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Deregulation is key to jobs

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Deregulation is key to jobs

Ann Bernstein

6th October 2020


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The performance of our informal sector is intimately linked to the rest of the economy. This has profound implications for public policy.

There’s a myth that the informal sector is a fallback for those who have lost formal sector jobs. The National Development Plan says the informal sector offers a “cushion” for those who lose formal sector jobs or need to supplement incomes “during crises”.


This has led some to argue that, given the effects on the formal economy of the pandemic, lockdown and restrictions on economic activity, people can create or find informal sector jobs. The Black Business Council thinks “parts of the informal sector have proved resilient” and “those businesses that have been worst hit are the formal sector SMMEs”. The International Labour Organisation suggests that “informal employment tends to increase during crises”.

The reality is the opposite: the performance of our informal sector is intimately linked to the rest of the economy. This has profound implications for public policy.


A steady wage in formal employment would significantly improve the quality of life of millions of jobless South Africans.

It is imperative for policymakers to understand that, while some have exploited opportunities to start businesses or find jobs in the informal sector, this will not offset the loss of formal sector firms and their expansion and productivity. There are three important considerations to keep in mind.

First, formal employment is the best vehicle for improving opportunities for poor people. Informal employment tends to be characterised by greater instability, with more people doing odd jobs in a more unstructured way. Formal employment can offer protection against unsafe and undesirable working conditions. These realities should not be taken as an argument to shut down informal employment, but as a call to prioritise the rapid expansion of parts of the formal economy. Aside from striking oil, the one tried and tested method for developing countries around the world to escape from poverty is labour intensive growth.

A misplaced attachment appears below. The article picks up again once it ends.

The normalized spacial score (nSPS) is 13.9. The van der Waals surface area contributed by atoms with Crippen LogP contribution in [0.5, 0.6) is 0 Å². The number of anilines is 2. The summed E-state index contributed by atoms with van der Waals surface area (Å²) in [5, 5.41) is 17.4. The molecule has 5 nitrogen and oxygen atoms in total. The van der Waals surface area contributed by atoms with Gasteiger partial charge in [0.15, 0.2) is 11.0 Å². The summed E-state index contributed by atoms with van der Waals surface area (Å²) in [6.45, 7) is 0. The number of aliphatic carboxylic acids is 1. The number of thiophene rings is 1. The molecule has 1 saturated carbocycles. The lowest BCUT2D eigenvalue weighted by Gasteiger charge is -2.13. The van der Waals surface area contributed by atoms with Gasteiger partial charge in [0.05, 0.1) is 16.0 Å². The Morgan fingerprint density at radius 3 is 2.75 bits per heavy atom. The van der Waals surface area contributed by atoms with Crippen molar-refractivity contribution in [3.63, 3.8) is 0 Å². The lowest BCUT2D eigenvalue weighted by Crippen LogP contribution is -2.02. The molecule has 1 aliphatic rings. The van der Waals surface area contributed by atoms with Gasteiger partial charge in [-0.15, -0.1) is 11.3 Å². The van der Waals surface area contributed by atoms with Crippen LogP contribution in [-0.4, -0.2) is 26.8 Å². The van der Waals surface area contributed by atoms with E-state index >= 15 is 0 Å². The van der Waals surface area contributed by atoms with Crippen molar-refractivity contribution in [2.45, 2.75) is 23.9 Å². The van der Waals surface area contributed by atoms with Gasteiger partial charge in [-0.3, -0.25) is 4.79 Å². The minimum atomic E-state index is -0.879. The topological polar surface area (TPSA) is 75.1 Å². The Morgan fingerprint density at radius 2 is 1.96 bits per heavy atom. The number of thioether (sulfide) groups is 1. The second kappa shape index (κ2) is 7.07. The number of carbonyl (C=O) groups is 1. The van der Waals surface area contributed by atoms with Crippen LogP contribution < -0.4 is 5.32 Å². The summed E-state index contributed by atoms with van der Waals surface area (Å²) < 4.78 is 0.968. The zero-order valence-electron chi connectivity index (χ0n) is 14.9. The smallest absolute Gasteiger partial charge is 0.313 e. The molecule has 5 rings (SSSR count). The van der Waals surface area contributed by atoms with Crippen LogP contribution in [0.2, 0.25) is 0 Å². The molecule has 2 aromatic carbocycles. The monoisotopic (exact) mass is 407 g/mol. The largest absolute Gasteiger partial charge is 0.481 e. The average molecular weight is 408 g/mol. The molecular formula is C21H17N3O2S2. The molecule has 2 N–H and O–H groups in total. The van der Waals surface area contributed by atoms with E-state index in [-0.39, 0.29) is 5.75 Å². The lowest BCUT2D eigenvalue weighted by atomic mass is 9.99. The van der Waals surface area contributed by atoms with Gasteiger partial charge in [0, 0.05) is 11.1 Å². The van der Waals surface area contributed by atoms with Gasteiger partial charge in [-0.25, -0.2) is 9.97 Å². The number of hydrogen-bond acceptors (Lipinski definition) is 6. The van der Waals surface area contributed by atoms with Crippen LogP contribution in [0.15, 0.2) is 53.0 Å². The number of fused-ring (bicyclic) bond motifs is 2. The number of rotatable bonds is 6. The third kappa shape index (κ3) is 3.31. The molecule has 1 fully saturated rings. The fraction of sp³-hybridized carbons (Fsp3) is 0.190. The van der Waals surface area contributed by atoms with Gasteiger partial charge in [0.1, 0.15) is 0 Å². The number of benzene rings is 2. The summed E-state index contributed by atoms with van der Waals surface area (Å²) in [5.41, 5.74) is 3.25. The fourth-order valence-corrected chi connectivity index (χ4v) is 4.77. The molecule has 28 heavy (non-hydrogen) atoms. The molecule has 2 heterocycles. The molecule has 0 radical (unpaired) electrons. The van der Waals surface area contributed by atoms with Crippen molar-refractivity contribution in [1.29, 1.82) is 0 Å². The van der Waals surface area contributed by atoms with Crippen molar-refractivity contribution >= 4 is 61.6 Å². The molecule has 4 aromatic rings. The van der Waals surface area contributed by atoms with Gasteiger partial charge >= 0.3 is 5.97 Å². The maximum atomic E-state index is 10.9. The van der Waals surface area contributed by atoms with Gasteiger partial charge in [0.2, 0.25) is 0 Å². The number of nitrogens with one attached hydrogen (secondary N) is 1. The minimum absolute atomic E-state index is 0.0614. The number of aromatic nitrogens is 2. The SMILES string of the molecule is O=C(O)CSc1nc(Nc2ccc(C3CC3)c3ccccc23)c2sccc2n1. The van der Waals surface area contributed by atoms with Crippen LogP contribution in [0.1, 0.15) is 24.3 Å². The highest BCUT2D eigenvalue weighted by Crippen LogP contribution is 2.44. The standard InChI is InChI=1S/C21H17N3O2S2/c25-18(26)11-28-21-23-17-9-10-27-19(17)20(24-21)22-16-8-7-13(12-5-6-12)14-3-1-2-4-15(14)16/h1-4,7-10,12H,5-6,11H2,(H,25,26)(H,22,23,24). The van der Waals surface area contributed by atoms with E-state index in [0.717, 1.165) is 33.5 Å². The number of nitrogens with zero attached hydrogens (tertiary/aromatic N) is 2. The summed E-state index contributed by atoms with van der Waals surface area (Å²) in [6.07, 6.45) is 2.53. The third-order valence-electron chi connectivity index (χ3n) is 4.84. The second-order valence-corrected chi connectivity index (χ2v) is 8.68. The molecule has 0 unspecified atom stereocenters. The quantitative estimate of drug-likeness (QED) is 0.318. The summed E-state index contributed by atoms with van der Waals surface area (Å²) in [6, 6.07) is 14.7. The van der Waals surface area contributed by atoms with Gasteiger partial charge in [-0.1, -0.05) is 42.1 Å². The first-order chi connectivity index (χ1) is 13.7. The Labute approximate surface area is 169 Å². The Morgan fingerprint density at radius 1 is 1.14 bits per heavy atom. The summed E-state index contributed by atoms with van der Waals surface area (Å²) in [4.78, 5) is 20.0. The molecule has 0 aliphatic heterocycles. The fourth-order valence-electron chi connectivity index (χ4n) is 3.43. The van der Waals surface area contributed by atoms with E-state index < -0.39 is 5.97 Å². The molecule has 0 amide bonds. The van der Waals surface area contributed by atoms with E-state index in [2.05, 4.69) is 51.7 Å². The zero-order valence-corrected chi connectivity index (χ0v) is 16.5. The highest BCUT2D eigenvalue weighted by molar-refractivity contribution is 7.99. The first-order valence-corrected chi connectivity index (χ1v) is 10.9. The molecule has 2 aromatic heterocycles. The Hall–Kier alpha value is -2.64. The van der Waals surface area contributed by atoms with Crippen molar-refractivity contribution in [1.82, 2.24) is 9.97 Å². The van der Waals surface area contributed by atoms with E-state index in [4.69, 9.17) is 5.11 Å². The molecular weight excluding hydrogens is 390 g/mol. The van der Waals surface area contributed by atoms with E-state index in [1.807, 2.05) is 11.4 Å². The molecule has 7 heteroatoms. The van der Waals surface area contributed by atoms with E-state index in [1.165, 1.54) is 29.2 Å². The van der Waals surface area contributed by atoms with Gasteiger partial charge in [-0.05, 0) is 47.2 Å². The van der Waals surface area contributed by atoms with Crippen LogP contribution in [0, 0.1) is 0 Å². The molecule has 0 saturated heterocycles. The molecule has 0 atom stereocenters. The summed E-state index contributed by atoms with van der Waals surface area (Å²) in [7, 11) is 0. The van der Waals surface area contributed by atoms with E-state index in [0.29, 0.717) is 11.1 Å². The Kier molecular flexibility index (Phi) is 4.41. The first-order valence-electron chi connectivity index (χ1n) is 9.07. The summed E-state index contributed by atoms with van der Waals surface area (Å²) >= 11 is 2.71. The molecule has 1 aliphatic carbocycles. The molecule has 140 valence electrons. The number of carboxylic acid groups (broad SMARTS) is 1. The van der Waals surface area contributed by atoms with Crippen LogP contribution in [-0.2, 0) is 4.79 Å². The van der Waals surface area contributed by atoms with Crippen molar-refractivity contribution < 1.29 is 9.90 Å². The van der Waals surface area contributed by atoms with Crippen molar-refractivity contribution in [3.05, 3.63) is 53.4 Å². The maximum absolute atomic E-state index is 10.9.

The second reality is that the growth and sustainability of small informal firms depend on an expanding formal sector. The two sectors are inextricably interlinked. Incomes in the informal sector are driven by disposable incomes of consumers and households, most of which are derived from formal sector sources. This is one reason the informal sector takes a hit when the formal sector is in a downturn. The final consideration is that SA’s informal sector is extremely small and unproductive by global standards.

In work commissioned by the Centre for Development and Enterprise, development economist and informal economy expert Professor Colin Williams found that 85% of South African businesses start unregistered in the informal sector, compared with 93% in Brazil, 99% in India and 98% across the rest of Africa. These factors imply that the informal sector is not a sufficient buffer to a severe dropoff in formal sector economic activity. The NIDSCRAM study indicates that four times as many jobs have been lost due to the coronavirus crisis than as a result of the global financial crisis. Expanding the informal sector is therefore not an alternative to growing the formal sector.

However, in a context where we had 40% unemployment and 70% youth unemployment before Covid19 struck, any state action to restrict legitimate informal sector activities is perverse.

The most useful shortterm policy intervention is to minimise state harm to informal firms. If government left alone all but the most problematic of informal activities, more people would generate livelihoods.

Government should be looking to enable informal entrepreneurs with potential, rather than discouraging them. This will require speedy action on deregulation. Only in a supportive environment can informal businesses begin to voluntarily formalise at scale and help get the country on to a more inclusive growth path.

Written by Ann Bernstein heads the Centre for Development and Enterprise. This article is based on a CDE publication: South Africa’s informal sector in the time of Covid19.

Article published by the Daily Maverick


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